HomeThe Virtual CrunchEventsKennedy Krieger's Festival of Trees is going virtual again

Kennedy Krieger’s Festival of Trees is going virtual again

Dr. Bradley L. Schlaggar calls May “the halcyon days.” At that point, the Kennedy Krieger Institute was ready to give the go-ahead to welcoming thousands to its biggest fundraiser — the Festival of Trees — at the Maryland State Fairgrounds.

Covid-19 had other plans. The spike in cases of the deadly virus this summer has once again upended the popular event, considered by many to be the kickoff to the holidays in Greater Baltimore on the day after Thanksgiving.

Schlaggar said the Baltimore health care institution decided to offer some elements of the event in person — outside at the fairgrounds — and the rest online once again. As an institution that serves vulnerable children and their families, it only made sense, he said.

“We want to have a fun and family event but we also have to be safe,” said Schalaggar, the institution’s CEO. “The shift was really driven by the realities of the pandemic.’’

The festival, which takes place Nov. 26-28, will be a hybrid event that still includes entertainment and the sale of decorated trees, wreaths and gingerbread houses online. And it will also include an outdoor toy drive in the Maryland State Fairgrounds parking lot to collect toys for the children of Kennedy Krieger. The toy drive takes place Friday and Saturday from 10 a.m. to 2 p.m.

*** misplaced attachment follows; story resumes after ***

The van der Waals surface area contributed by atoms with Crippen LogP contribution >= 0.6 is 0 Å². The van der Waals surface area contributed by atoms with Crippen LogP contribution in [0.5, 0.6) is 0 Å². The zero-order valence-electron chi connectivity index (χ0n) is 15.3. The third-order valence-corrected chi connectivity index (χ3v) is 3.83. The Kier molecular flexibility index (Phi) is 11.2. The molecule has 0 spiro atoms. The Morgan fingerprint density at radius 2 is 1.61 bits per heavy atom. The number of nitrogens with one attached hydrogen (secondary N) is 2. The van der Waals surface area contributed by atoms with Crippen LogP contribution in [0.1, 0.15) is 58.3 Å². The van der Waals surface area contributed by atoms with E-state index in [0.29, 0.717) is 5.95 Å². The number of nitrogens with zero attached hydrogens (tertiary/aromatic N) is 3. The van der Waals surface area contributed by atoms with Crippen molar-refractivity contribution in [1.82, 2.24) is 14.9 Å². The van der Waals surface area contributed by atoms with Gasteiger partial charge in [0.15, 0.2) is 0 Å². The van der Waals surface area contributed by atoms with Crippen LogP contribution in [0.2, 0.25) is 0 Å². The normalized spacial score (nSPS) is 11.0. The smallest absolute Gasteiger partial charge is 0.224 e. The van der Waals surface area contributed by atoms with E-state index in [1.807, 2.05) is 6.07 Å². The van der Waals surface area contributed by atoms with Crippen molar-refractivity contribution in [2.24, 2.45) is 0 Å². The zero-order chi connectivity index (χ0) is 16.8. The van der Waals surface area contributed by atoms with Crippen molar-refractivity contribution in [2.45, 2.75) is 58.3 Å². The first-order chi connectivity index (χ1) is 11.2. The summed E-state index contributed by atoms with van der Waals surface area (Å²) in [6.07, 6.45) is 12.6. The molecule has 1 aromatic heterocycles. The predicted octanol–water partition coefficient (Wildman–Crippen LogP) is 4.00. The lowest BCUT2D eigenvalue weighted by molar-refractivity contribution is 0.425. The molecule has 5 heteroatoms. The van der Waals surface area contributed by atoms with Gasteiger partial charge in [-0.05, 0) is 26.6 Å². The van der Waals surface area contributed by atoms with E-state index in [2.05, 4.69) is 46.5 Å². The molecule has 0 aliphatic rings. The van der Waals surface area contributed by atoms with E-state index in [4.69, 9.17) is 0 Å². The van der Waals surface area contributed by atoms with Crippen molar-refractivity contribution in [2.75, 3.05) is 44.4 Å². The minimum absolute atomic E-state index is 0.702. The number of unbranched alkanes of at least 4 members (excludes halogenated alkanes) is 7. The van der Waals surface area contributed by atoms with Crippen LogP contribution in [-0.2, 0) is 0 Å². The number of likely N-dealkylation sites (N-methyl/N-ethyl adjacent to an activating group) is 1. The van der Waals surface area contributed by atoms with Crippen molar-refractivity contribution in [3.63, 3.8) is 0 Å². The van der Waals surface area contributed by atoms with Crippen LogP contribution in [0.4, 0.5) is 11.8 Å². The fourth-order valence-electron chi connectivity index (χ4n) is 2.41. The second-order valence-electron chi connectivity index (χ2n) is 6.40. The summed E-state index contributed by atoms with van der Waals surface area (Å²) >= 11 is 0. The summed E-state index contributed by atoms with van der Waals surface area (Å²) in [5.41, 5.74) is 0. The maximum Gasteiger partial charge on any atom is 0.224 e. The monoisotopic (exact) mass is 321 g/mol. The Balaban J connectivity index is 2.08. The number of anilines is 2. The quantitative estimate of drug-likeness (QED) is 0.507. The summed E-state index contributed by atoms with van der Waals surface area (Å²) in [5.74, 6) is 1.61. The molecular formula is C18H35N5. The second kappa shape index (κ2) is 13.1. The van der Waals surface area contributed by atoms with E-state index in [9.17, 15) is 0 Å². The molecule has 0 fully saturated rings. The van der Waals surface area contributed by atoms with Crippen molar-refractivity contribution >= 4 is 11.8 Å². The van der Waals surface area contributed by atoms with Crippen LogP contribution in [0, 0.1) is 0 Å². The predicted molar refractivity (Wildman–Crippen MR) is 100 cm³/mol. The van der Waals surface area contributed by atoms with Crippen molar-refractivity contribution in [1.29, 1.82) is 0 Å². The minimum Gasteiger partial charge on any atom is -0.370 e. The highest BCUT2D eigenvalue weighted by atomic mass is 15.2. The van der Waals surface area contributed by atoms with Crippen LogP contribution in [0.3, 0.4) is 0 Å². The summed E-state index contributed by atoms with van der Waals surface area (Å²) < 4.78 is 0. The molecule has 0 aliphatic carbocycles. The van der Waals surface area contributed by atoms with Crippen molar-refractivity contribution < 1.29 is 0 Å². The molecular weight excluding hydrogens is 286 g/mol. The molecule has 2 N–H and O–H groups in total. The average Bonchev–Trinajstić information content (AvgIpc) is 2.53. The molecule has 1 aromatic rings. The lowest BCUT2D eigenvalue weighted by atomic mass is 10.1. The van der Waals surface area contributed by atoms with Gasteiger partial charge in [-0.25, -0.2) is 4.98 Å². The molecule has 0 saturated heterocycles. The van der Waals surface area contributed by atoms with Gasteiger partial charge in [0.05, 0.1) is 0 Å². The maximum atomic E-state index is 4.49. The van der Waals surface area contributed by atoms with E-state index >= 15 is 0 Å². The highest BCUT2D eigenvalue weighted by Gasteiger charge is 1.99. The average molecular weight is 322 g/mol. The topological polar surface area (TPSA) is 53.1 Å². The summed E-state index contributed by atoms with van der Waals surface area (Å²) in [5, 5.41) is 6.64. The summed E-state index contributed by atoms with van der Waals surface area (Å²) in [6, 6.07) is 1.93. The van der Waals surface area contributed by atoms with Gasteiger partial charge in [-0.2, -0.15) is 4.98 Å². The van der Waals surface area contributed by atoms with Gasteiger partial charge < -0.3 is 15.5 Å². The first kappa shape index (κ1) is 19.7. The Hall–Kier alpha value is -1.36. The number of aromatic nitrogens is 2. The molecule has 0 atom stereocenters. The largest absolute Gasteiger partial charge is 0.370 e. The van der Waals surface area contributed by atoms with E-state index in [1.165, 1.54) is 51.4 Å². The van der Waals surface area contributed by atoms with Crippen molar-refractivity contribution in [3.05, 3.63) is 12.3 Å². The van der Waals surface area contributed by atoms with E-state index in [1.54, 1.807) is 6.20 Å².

“Many of the families we work with have struggled with Covid,” Schlaggar said. “We want to provide new toys to make their holidays a little brighter.’’

Schlaggar said he’s thrilled that corporate sponsorship has remained strong despite the event not coming back in full force again. Truist, the bank created by the merger of SunTrust Bank and BB&T, will continue SunTrust’s tradition of being the main sponsor. Other major sponsors include the Whiting-Turner Contracting Co., Erickson Senior Living, First Home Mortgage Corp., BD and H&S Family of Bakeries.

Fundraising for the event dropped to $680,000 last year after the pandemic forced it to go online. That was down from $1.19 million the previous year. The event typically charges an admission fee but the virtual event is free.

But Schlaggar is optimistic that the hybrid event will draw both dollars and goodwill for Kennedy Krieger this year.

Lisa Nickerson, a Kennedy Krieger spokeswoman, said the event’s goal has always been to be both a “friend-raiser as well as a fundraiser.’’

If anything, being online has made the silent auction process even more competitive, Schlaggar said. Bidders don’t have to worry they’ll be outbid when they leave the Cow Palace. Instead, they can keep on bidding.

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